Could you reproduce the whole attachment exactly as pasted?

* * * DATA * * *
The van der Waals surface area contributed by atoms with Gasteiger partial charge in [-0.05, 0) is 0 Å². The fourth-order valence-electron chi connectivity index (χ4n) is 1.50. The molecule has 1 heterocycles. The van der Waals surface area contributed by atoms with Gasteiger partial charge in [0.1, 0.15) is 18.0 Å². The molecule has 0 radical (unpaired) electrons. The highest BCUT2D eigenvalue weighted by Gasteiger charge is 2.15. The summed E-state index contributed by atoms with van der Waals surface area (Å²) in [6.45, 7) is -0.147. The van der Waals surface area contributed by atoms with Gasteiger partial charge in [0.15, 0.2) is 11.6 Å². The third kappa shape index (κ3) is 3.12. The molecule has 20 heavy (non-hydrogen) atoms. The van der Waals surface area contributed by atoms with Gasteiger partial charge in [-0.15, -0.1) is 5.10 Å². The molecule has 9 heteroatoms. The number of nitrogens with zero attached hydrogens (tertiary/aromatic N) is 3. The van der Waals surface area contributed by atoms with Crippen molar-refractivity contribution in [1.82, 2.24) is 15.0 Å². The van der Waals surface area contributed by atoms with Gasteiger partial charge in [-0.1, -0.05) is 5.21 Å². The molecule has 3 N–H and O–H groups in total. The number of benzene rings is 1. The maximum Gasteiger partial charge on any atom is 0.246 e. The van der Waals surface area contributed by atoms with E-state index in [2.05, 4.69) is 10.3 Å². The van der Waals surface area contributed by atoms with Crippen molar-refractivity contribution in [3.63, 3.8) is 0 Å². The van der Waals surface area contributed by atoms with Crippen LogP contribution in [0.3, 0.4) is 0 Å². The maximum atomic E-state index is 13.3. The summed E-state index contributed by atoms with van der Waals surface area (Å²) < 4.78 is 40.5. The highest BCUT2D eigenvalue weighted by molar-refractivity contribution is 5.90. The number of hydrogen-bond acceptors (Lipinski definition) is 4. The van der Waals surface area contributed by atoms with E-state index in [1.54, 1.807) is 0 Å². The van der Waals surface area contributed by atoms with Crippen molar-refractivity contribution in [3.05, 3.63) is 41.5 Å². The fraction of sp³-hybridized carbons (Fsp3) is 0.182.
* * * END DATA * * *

The van der Waals surface area contributed by atoms with Gasteiger partial charge in [-0.05, 0) is 0 Å². The fourth-order valence-electron chi connectivity index (χ4n) is 1.50. The molecule has 1 heterocycles. The van der Waals surface area contributed by atoms with Gasteiger partial charge in [0.1, 0.15) is 18.0 Å². The molecule has 0 radical (unpaired) electrons. The highest BCUT2D eigenvalue weighted by Gasteiger charge is 2.15. The summed E-state index contributed by atoms with van der Waals surface area (Å²) in [6.45, 7) is -0.147. The van der Waals surface area contributed by atoms with Gasteiger partial charge in [0.15, 0.2) is 11.6 Å². The third kappa shape index (κ3) is 3.12. The molecule has 20 heavy (non-hydrogen) atoms. The van der Waals surface area contributed by atoms with Gasteiger partial charge in [-0.15, -0.1) is 5.10 Å². The molecule has 9 heteroatoms. The number of nitrogens with zero attached hydrogens (tertiary/aromatic N) is 3. The van der Waals surface area contributed by atoms with Crippen molar-refractivity contribution in [1.82, 2.24) is 15.0 Å². The van der Waals surface area contributed by atoms with Gasteiger partial charge in [-0.1, -0.05) is 5.21 Å². The molecule has 3 N–H and O–H groups in total. The number of benzene rings is 1. The maximum Gasteiger partial charge on any atom is 0.246 e. The van der Waals surface area contributed by atoms with E-state index in [2.05, 4.69) is 10.3 Å². The van der Waals surface area contributed by atoms with Crippen molar-refractivity contribution in [3.63, 3.8) is 0 Å². The van der Waals surface area contributed by atoms with Crippen LogP contribution in [0.3, 0.4) is 0 Å². The maximum atomic E-state index is 13.3. The summed E-state index contributed by atoms with van der Waals surface area (Å²) < 4.78 is 40.5. The highest BCUT2D eigenvalue weighted by molar-refractivity contribution is 5.90. The number of hydrogen-bond acceptors (Lipinski definition) is 4. The van der Waals surface area contributed by atoms with E-state index in [1.54, 1.807) is 0 Å². The van der Waals surface area contributed by atoms with Crippen molar-refractivity contribution in [3.05, 3.63) is 41.5 Å². The fraction of sp³-hybridized carbons (Fsp3) is 0.182.